More drones, more stuff being flung into space and less jobs for humans. Fine, fine, I'll go into a little more depth. 2015 has been yet another unbelievable year for technology, and 2016 has a lot to live up to. With a number of different technologies yet to truly come of age, there's almost too much to to look forward to. This time next year, will we be referring to it as The Year of Virtual Reality, The Year of IoT or The Year of 4K? Here's what to expect in 2016.
2015 was another barnstorming year for
Captain Smug Tim Cook and co, despite the iPad’s struggles, tax issues and the fact that everything Apple launched over the last 12 months sort of sucked. If the people in charge decided to stick the famous logo to an old cassette player tomorrow, you can guarantee that it would sell rather well. Whatever the company comes up with in 2016 will be a hit.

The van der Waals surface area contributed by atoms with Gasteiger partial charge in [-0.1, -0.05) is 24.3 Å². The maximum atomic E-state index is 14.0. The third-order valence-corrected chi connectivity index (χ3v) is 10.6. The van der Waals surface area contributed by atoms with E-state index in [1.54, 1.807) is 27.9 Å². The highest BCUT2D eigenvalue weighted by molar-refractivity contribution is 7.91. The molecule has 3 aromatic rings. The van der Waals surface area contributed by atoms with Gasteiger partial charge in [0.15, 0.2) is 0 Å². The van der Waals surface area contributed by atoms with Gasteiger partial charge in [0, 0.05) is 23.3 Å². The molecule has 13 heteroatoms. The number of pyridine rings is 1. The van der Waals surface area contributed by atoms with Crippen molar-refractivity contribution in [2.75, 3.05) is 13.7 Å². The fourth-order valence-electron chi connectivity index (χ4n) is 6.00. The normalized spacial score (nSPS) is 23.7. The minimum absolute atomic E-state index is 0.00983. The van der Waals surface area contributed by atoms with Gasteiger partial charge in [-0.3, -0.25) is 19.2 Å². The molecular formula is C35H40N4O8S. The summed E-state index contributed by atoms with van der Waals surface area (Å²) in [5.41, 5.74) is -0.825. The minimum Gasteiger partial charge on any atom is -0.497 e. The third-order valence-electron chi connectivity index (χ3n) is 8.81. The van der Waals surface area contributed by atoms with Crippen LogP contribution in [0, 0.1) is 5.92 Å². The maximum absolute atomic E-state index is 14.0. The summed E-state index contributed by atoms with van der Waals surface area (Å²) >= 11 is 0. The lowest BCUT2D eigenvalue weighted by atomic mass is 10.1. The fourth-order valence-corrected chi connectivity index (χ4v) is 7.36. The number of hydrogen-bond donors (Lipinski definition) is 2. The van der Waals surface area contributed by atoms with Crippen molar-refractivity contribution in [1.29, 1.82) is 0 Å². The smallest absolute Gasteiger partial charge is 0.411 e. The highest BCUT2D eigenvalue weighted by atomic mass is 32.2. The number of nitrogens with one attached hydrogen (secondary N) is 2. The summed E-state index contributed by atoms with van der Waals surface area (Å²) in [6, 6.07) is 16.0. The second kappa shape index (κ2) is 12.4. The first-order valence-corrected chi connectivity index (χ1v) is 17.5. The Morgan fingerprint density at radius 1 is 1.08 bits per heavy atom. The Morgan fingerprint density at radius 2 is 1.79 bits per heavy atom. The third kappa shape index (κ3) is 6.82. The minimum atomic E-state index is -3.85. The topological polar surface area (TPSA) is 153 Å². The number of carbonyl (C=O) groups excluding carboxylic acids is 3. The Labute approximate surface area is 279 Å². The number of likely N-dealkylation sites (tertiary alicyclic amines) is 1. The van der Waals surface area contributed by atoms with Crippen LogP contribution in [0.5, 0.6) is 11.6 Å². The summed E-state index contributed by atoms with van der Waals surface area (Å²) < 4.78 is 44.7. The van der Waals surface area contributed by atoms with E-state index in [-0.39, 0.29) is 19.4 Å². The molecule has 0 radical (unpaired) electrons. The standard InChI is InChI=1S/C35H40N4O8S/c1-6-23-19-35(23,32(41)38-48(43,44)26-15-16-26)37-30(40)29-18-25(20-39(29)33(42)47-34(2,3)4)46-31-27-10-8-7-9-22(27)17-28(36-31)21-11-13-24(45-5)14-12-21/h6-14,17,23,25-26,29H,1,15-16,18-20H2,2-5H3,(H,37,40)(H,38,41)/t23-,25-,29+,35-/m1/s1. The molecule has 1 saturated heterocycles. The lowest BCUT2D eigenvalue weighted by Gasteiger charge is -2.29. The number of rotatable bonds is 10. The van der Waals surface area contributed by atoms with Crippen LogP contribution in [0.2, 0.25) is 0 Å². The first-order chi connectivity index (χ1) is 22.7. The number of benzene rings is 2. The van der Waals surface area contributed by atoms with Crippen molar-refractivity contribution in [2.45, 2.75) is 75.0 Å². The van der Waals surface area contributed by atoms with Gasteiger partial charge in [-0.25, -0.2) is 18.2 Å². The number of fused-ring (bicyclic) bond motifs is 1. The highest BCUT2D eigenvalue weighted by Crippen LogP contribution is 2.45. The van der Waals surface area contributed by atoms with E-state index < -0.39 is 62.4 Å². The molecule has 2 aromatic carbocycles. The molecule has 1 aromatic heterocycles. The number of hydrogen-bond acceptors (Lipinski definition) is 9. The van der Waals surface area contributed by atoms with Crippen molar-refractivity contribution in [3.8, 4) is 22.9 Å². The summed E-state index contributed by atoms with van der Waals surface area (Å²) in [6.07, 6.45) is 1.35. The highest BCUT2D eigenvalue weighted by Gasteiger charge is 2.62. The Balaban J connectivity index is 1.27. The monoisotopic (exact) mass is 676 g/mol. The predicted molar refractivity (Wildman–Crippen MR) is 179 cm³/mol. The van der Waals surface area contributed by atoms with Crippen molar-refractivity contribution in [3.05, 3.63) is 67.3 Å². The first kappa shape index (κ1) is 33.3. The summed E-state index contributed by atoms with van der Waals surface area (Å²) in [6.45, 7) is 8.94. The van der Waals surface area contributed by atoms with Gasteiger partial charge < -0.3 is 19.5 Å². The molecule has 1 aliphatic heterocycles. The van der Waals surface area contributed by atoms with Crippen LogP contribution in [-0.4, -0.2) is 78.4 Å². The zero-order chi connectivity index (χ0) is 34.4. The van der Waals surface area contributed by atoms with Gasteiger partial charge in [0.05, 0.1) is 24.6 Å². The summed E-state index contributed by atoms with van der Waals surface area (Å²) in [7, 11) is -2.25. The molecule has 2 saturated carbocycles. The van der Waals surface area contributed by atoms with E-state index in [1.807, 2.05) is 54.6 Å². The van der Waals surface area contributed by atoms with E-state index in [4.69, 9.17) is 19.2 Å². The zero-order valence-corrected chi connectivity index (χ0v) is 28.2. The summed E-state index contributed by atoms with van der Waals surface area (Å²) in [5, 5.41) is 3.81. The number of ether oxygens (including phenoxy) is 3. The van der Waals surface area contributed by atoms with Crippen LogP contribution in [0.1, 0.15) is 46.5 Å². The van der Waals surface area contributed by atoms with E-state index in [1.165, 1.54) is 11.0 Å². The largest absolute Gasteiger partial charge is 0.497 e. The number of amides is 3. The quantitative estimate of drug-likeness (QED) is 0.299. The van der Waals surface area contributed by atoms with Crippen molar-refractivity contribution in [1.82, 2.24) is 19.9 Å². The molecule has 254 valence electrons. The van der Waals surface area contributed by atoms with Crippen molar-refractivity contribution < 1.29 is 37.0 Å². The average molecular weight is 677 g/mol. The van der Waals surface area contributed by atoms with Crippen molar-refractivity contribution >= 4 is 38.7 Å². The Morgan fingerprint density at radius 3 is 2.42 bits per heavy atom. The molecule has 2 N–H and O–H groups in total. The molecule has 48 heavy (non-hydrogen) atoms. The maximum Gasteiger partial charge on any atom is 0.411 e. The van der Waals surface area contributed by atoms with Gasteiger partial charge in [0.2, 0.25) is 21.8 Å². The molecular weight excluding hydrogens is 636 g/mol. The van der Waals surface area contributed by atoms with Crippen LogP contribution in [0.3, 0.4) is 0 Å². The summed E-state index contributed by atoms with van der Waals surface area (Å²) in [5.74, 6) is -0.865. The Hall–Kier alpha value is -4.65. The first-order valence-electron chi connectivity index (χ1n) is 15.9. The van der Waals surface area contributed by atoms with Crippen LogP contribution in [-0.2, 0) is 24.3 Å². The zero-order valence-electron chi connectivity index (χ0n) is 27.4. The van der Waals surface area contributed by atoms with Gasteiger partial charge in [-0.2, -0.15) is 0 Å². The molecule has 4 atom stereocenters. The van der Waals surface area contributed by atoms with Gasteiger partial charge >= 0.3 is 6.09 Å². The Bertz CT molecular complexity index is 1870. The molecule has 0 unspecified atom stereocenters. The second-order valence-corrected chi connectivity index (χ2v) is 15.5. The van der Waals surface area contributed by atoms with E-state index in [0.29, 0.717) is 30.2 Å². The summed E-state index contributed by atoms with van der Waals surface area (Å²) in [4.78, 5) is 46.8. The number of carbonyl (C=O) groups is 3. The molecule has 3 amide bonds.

So what to expect? Its looking increasingly likely that a trio of new iPhones is in the works, with a 4-inch, slightly less expensive iPhone 6C rumoured to see the light of day in March, followed by the September launch of the iPhone 7 and iPhone 7 Plus. The latter two will be cut from the same cloth as their predecessors, but are likely to be even thinner, because everyone’s run out of ideas.
There’s also talk of an impending iPad Air 3 -- you know, lighter and more powerful than before -- launch, which would almost certainly go down towards the end of the year, just in time for the holiday season.
In its quest for more power, Apple’s said to be flirting with the idea of retiring the MacBook Air line and throwing more of its efforts into the MacBook Pro, though we wouldn’t bank on this happening just yet. The Apple Watch is also due an update in March, which means that a certain Mr Ive is probably working on his voiceover for a painfully pretentious, yet beautifully-shot, new video designed to distract us all from how limited the timepiece actually is.